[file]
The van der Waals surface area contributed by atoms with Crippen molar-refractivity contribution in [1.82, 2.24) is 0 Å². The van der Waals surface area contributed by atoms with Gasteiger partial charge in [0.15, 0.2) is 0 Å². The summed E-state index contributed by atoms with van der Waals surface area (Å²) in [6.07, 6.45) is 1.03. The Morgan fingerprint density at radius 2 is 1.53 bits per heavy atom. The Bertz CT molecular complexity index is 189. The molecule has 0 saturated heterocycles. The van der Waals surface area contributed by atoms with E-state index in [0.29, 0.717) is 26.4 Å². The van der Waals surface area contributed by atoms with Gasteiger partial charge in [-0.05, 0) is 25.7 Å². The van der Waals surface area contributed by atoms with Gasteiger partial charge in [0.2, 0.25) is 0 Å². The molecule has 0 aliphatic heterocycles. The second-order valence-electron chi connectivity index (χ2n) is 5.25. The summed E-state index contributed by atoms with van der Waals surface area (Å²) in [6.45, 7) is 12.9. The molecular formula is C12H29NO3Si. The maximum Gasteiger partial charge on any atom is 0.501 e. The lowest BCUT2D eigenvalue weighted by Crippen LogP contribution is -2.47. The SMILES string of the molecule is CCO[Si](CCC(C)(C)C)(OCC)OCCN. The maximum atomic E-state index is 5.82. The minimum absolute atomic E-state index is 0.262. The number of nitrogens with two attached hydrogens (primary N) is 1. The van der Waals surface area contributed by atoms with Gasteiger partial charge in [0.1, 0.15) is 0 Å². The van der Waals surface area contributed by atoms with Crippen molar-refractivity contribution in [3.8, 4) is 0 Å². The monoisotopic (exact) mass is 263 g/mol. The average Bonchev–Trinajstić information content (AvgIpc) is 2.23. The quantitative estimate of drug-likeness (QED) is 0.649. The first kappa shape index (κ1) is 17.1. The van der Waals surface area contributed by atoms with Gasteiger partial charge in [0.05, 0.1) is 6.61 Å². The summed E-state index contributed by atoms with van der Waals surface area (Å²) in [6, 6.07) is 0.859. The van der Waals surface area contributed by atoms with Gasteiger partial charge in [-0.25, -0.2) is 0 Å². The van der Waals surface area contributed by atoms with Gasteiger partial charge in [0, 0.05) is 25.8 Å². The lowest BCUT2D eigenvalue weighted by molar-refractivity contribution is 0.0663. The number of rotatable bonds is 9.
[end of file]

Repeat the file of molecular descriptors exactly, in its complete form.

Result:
The van der Waals surface area contributed by atoms with Crippen molar-refractivity contribution in [1.82, 2.24) is 0 Å². The van der Waals surface area contributed by atoms with Gasteiger partial charge in [0.15, 0.2) is 0 Å². The summed E-state index contributed by atoms with van der Waals surface area (Å²) in [6.07, 6.45) is 1.03. The Morgan fingerprint density at radius 2 is 1.53 bits per heavy atom. The Bertz CT molecular complexity index is 189. The molecule has 0 saturated heterocycles. The van der Waals surface area contributed by atoms with E-state index in [0.29, 0.717) is 26.4 Å². The van der Waals surface area contributed by atoms with Gasteiger partial charge in [-0.05, 0) is 25.7 Å². The van der Waals surface area contributed by atoms with Gasteiger partial charge in [0.2, 0.25) is 0 Å². The molecule has 0 aliphatic heterocycles. The second-order valence-electron chi connectivity index (χ2n) is 5.25. The summed E-state index contributed by atoms with van der Waals surface area (Å²) in [6.45, 7) is 12.9. The molecular formula is C12H29NO3Si. The maximum Gasteiger partial charge on any atom is 0.501 e. The lowest BCUT2D eigenvalue weighted by Crippen LogP contribution is -2.47. The SMILES string of the molecule is CCO[Si](CCC(C)(C)C)(OCC)OCCN. The maximum atomic E-state index is 5.82. The minimum absolute atomic E-state index is 0.262. The number of nitrogens with two attached hydrogens (primary N) is 1. The van der Waals surface area contributed by atoms with Gasteiger partial charge in [0.1, 0.15) is 0 Å². The van der Waals surface area contributed by atoms with Crippen molar-refractivity contribution in [3.8, 4) is 0 Å². The monoisotopic (exact) mass is 263 g/mol. The average Bonchev–Trinajstić information content (AvgIpc) is 2.23. The quantitative estimate of drug-likeness (QED) is 0.649. The first kappa shape index (κ1) is 17.1. The van der Waals surface area contributed by atoms with Gasteiger partial charge in [0.05, 0.1) is 6.61 Å². The summed E-state index contributed by atoms with van der Waals surface area (Å²) in [6, 6.07) is 0.859. The van der Waals surface area contributed by atoms with Gasteiger partial charge in [-0.25, -0.2) is 0 Å². The van der Waals surface area contributed by atoms with Gasteiger partial charge in [0, 0.05) is 25.8 Å². The lowest BCUT2D eigenvalue weighted by molar-refractivity contribution is 0.0663. The number of rotatable bonds is 9.